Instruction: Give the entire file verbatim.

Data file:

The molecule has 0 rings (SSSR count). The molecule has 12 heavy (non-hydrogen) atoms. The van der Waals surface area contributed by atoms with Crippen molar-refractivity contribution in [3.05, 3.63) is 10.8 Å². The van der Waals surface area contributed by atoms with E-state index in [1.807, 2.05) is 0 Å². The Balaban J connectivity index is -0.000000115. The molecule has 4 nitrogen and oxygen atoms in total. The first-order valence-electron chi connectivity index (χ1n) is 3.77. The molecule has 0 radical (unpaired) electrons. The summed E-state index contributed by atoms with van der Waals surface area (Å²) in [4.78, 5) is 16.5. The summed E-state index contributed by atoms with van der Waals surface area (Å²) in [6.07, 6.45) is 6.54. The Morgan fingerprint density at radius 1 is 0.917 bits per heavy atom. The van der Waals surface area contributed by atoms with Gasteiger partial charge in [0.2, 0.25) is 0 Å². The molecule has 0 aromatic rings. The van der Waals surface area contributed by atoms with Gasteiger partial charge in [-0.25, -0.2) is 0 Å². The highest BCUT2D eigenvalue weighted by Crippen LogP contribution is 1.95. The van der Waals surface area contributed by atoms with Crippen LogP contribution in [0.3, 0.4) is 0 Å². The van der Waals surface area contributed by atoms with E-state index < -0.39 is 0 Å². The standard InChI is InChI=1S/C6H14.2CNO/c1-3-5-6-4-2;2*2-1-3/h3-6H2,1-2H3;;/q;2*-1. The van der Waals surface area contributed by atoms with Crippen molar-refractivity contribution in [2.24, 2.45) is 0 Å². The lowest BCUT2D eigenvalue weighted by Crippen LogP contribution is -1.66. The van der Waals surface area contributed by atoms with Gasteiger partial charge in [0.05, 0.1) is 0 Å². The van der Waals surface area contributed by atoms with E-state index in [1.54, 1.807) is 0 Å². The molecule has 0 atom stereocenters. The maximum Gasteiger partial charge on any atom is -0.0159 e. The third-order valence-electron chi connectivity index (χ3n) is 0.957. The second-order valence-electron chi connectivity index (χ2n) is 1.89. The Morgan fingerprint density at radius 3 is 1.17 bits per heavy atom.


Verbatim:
The molecule has 0 rings (SSSR count). The molecule has 12 heavy (non-hydrogen) atoms. The van der Waals surface area contributed by atoms with Crippen molar-refractivity contribution in [3.05, 3.63) is 10.8 Å². The van der Waals surface area contributed by atoms with E-state index in [1.807, 2.05) is 0 Å². The Balaban J connectivity index is -0.000000115. The molecule has 4 nitrogen and oxygen atoms in total. The first-order valence-electron chi connectivity index (χ1n) is 3.77. The molecule has 0 radical (unpaired) electrons. The summed E-state index contributed by atoms with van der Waals surface area (Å²) in [4.78, 5) is 16.5. The summed E-state index contributed by atoms with van der Waals surface area (Å²) in [6.07, 6.45) is 6.54. The Morgan fingerprint density at radius 1 is 0.917 bits per heavy atom. The van der Waals surface area contributed by atoms with Gasteiger partial charge in [0.2, 0.25) is 0 Å². The molecule has 0 aromatic rings. The van der Waals surface area contributed by atoms with Gasteiger partial charge in [-0.25, -0.2) is 0 Å². The highest BCUT2D eigenvalue weighted by Crippen LogP contribution is 1.95. The van der Waals surface area contributed by atoms with Crippen LogP contribution in [0.3, 0.4) is 0 Å². The van der Waals surface area contributed by atoms with E-state index < -0.39 is 0 Å². The standard InChI is InChI=1S/C6H14.2CNO/c1-3-5-6-4-2;2*2-1-3/h3-6H2,1-2H3;;/q;2*-1. The van der Waals surface area contributed by atoms with Crippen molar-refractivity contribution in [2.24, 2.45) is 0 Å². The lowest BCUT2D eigenvalue weighted by Crippen LogP contribution is -1.66. The van der Waals surface area contributed by atoms with Gasteiger partial charge in [0.05, 0.1) is 0 Å². The van der Waals surface area contributed by atoms with E-state index in [1.54, 1.807) is 0 Å². The molecule has 0 atom stereocenters. The maximum Gasteiger partial charge on any atom is -0.0159 e. The third-order valence-electron chi connectivity index (χ3n) is 0.957. The second-order valence-electron chi connectivity index (χ2n) is 1.89. The Morgan fingerprint density at radius 3 is 1.17 bits per heavy atom.